• worried about people left behind
  • affected by the past, even when in a safe place.

Parents

Sometimes roles in the family change and this can cause stress.

  • Mums at home with children can feel alone, sad or tired, especially if they have little help from others.
  • Dads can feel frustrated or angry if there is no work. They may feel they have lost their role as provider or authority in the family, especially if women in the household are getting more money.
  • Some dads become more involved in parenting and this can take time for them to get used to.
  • Many parents don't have the extended family support they had before, and can feel alone.

If anyone in the family seems sad, worried or angry, ask if they are OK.

Children

Children can feel stress and grief too. They can show their feelings in how they behave.

Children may:

  • become very quiet, afraid, angry or fight a lot
  • wet the bed, feel sick, have sleeping or eating problems.

These responses to stress are normal, and show that children need help from adults. If you are concerned about your child, talk with a doctor, their school or other service.

It takes strength to survive hardship, war, violence or losing loved ones. If anyone feels scared, in pain or alone, there are services that can help.

If anyone in the family seems sad, worried or angry, ask if they are OK.

Family violence

Family violence is a problem in all communities and cultures. It is never OK. It harms everyone in the family.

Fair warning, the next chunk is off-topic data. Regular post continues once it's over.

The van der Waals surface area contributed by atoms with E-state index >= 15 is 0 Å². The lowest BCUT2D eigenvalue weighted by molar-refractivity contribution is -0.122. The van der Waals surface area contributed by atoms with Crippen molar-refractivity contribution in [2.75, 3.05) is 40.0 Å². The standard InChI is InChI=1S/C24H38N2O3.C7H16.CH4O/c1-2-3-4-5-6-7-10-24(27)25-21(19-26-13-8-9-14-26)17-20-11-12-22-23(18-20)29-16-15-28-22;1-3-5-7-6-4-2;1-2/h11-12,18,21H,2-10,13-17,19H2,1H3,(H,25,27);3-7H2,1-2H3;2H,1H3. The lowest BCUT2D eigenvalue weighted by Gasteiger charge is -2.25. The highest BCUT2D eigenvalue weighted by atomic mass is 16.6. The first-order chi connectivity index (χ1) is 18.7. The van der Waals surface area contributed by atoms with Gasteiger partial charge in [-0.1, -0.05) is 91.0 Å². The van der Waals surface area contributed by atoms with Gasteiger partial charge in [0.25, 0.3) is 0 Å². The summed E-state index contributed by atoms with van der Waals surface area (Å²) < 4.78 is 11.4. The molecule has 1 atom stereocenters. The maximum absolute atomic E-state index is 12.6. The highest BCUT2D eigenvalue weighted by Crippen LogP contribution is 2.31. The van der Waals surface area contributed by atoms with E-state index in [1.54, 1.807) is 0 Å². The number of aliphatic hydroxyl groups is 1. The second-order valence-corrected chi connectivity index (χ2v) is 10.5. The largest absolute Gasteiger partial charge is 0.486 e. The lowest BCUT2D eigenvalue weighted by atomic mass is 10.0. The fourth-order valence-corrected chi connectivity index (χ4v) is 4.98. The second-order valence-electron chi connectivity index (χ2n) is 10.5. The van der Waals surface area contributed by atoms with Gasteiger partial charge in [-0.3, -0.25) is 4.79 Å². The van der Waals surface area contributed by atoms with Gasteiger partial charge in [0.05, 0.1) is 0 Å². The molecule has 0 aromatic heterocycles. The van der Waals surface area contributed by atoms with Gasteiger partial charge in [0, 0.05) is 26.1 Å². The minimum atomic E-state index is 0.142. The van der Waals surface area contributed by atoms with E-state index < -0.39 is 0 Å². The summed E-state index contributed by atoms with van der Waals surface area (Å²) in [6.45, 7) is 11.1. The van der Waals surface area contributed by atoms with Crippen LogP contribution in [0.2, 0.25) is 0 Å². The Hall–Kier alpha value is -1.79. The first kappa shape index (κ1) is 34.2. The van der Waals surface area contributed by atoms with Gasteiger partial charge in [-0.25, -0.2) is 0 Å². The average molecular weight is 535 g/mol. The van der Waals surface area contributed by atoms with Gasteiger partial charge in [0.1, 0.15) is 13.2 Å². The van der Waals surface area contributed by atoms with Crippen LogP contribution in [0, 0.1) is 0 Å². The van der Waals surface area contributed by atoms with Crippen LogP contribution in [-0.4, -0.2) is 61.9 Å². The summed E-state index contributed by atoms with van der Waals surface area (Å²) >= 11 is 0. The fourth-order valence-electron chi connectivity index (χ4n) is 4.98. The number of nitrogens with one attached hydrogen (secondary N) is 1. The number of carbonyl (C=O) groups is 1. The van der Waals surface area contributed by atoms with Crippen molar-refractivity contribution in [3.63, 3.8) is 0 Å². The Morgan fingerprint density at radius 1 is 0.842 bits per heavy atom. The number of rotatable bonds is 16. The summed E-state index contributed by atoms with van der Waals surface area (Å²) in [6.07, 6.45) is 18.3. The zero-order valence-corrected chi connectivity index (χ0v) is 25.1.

Violence can be:

  • physical, such as hitting, pushing, pinching, hair pulling
  • emotional, such as shaming, telling lies about someone
  • making threats, such as they will be deported, lose their children, about a dowry or other debts
  • keeping passports or other documents
  • not letting someone see family or friends
  • not respecting a person's culture or religion
  • controlling money or use of contraception
  • making someone do sexual things they don't want to do.

Violence can be used by husbands, wives, teenagers or extended family members. Most family violence is towards women and children.

Violence in the family makes it harder for adults to care for children.

How violence affects children

The stress of family violence harms children even if they don't see or hear it.

  • It affects how their brain works - they can't grow or learn as well.
  • They can feel scared and alone.